The conflict in Yemen has left its people—who faced extreme poverty long before the war—in what can only be described as a state of desperation. The level of suffering is unprecedented: a higher percentage of people face death, hunger and disease than in any other country in the world.
Albeit fleeting, a beacon of hope emerged when the warring parties agreed to attend peace talks in Sweden at the end of 2018. These managed to avert the imminent battle of the port of Al Hudaydah, an event that would have had absolutely shattering consequences to the lives of innocent civilians. Although the port can now continue to be used, needs surrounding the world’s worst humanitarian catastrophe remain staggering: more than 24 million people rely on aid to survive.
As Yemen entered the colder season, men, women and children in the country were hit with yet another blow: freezing temperatures. For Yemeni families, often left inadequately sheltered—without heating, electricity and hot water—winter isn’t just another season; it’s a threat to life itself. For one group in particular, this statement is painfully true: Internally displaced persons (IDPs).
Essentially, an IDP is a refugee inside the borders of their home country, someone who has been forced to leave their home to avoid armed conflict, human rights violations and natural or human-made disasters. As the United Nations puts it, ‘unlike refugees, IDPs are on the run at home’.
Reaching those most vulnerable in Lahij Governorate
Being an IDP in Yemen comes with more hardship than most of us can imagine, and within the IDP-community, one group is more exposed than others: children. A child in Yemen dies every 10 minutes—not because of the war itself, but from entirely preventable causes. In the world today, one in six children live in a conflict zone. In many of these areas, diarrhea is a bigger child-killer than the war itself. According to a recent UN report, children under five are more than 20 times more likely to die from diarrhoeal diseases than from direct violence. The silent—but ruthless—consequences that the war in Yemen leaves in its wake are therefore often the biggest threat that its younger generation faces.
A large group of IDPs has settled in a region in southern Yemen called Lahij. Escaping escalating conflict, many of them have sought refuge from the neighboring city of Taiz. Funded by the European Civil Protection and Humanitarian Aid Operations (ECHO), International Medical Corps provides a range of services to support conflict-affected IDP-communities in Lahij.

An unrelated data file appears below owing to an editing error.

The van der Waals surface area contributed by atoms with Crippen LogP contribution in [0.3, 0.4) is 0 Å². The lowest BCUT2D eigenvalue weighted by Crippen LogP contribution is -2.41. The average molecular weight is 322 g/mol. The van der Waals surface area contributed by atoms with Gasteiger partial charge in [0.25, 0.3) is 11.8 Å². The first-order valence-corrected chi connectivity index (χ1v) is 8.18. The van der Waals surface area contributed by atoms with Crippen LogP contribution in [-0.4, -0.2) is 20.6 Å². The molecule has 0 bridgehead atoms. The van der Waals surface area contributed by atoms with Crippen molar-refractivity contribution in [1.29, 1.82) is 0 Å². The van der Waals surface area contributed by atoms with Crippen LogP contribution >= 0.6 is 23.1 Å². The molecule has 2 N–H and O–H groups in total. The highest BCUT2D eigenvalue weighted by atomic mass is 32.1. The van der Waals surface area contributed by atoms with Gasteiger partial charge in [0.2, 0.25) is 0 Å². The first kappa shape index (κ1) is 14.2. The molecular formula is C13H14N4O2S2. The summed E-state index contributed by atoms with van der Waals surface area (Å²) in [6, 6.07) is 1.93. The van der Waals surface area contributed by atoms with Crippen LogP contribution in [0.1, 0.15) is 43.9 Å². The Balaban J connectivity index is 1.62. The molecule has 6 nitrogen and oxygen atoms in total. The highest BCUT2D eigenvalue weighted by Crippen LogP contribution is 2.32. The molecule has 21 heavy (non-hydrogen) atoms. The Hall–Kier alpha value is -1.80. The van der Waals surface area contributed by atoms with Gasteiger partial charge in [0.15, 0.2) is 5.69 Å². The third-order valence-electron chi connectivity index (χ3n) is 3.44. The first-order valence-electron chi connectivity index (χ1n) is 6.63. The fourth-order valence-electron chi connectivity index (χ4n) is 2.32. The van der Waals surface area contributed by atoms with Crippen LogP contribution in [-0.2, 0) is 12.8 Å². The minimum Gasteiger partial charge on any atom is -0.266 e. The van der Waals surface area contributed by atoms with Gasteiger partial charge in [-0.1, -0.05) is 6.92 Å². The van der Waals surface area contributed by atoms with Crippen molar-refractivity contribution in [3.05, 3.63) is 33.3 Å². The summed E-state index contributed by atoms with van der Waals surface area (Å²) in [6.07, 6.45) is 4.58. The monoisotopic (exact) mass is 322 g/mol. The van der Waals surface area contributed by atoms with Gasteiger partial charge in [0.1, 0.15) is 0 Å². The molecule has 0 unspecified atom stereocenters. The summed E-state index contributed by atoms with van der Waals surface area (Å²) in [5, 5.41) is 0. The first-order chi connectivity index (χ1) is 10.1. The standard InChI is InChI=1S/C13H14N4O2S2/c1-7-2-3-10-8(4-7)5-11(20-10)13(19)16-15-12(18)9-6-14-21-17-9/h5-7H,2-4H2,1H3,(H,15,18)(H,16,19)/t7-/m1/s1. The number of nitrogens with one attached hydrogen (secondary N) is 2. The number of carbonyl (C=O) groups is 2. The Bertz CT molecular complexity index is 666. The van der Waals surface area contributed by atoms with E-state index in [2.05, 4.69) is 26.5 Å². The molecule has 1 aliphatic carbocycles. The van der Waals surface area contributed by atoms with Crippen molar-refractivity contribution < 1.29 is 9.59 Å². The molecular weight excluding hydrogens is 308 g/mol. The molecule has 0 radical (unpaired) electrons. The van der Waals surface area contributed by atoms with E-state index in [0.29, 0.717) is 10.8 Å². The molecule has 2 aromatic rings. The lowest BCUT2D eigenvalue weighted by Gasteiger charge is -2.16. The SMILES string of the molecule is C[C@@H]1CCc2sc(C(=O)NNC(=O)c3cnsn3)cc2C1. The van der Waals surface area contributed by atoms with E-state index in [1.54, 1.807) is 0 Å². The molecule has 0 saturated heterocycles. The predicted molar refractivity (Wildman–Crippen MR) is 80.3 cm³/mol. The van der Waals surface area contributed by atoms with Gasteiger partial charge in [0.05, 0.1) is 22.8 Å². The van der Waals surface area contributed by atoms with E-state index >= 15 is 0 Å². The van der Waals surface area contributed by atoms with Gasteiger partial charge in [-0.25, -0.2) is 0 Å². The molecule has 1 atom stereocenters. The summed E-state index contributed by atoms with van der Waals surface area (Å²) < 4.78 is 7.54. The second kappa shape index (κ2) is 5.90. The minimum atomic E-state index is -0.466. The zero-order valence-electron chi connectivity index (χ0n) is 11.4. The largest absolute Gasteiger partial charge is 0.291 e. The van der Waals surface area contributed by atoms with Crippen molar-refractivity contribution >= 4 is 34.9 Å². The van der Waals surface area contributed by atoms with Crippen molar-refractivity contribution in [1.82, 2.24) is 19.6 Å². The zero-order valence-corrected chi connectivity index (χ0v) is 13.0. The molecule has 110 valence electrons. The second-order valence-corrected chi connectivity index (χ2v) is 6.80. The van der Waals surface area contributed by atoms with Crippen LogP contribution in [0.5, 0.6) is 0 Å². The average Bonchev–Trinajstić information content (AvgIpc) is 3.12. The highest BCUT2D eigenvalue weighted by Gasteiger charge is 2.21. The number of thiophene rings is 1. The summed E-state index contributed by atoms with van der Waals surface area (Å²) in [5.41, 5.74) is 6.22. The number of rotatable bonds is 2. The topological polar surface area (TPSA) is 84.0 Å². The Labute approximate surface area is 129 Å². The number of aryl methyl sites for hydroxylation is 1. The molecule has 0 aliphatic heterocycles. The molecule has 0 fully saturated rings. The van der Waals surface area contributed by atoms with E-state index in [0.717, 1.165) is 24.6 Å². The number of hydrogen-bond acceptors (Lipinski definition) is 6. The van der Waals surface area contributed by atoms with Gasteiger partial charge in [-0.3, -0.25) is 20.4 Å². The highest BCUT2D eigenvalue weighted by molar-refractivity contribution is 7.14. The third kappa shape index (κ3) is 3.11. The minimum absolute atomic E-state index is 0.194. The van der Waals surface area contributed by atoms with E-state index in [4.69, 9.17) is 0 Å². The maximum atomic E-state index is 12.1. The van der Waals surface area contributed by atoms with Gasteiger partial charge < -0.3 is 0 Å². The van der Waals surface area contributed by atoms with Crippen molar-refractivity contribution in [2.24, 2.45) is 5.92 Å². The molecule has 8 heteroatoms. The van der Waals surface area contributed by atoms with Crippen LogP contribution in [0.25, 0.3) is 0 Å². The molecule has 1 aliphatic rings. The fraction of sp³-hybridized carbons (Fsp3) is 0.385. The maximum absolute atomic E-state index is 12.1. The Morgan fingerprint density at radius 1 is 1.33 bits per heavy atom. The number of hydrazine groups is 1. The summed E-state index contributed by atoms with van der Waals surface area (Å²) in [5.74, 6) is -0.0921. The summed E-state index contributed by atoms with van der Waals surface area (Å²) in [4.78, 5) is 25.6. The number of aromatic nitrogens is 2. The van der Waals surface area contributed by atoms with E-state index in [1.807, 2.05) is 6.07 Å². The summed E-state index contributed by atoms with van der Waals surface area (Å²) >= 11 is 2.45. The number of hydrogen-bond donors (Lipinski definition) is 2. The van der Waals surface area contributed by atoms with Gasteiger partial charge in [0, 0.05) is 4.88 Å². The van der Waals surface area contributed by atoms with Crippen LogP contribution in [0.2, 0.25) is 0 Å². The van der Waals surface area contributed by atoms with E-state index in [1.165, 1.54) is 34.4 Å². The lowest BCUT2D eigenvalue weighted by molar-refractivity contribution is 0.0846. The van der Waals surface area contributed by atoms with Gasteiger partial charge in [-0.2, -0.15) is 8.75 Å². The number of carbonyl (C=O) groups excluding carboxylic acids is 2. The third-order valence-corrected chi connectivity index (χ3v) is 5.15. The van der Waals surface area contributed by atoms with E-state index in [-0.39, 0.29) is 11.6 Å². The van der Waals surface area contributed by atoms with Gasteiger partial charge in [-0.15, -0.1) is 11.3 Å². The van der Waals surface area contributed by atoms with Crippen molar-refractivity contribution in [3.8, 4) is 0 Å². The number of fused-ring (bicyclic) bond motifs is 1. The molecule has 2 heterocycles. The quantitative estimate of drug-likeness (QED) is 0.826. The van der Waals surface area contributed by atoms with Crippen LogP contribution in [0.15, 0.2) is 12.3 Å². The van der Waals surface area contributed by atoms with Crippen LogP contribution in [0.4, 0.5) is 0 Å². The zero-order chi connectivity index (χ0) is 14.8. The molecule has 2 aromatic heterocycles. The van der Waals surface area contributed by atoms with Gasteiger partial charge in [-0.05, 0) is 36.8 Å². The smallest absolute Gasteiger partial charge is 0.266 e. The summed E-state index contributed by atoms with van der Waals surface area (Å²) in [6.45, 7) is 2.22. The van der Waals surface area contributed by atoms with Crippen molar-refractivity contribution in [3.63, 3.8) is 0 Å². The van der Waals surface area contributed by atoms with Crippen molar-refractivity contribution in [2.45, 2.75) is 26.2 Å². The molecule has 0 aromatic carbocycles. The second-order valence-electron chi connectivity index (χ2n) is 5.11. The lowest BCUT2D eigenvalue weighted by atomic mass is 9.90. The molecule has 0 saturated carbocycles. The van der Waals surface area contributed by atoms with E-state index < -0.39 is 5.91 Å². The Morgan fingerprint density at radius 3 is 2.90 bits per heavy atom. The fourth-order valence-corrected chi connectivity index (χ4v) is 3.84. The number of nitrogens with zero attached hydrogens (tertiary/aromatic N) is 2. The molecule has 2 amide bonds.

International Medical Corps, which has been working in the Middle East since 2003, has been on the ground in Yemen since 2012—three years before the deadly conflict broke out. In a country where fewer than half of all healthcare facilities are operating, our team is focusing on providing the people with healthcare-related services. Amid an acute lack of clean water and a persistent cholera outbreak, our assistance is also centered around providing water, hygiene and sanitation (WASH) services. To prevent disease and bring dignity to Yemen’s communities, access to clean water and reliable toilets is key.
To reach those most exposed and often forgotten, International Medical Corps carries out community-based case management activities specifically designed to reach children living in rural parts of the country. Al-Maqatera is a rural district in Lahij Governorate. To save lives in areas like Al-Maqatera, International Medical Corps recently trained 20 Community Health Volunteers (CHVs) to—among other things—carry out child vaccinations in their home districts.
Saleh: the CHV vaccinating Yemen’s next generation
One of these CHVs is 25-year old Saleh, a medical assistant from Lahij. Driven to reach some of the area’s most vulnerable communities, Saleh joined International Medical Corps as a CHV in 2018. In July, Saleh provided children living in Zaqeeha with vaccinations, sparing them from diseases such as polio, measles and tetanus. The village—one of many in the Al-Maqatera district—is a three-hour walk from the closest medical clinic.
Abdullwahed Abdulla’a’s daughter is one of many children who received vaccinations. Abdullwahed had to flee Taiz with his children due to the conflict, where he lost his wife. As his daughter received the vaccinations, Abdullwahed told us that help from people like Saleh ‘brought hope of life to IDPs in Lahij.’
Many young people like Saleh struggle to find work in Yemen—a result of the ongoing war and years of poverty. When International Medical Corps team members spoke to Saleh, he told us how proud he is of bringing lifesaving medical services to some of Yemen’s most hard-to-reach areas. Thanks to people like Saleh, families like Abdullwahed’s don’t just receive the help they need—they get help from a familiar face, a fellow community member and someone they trust.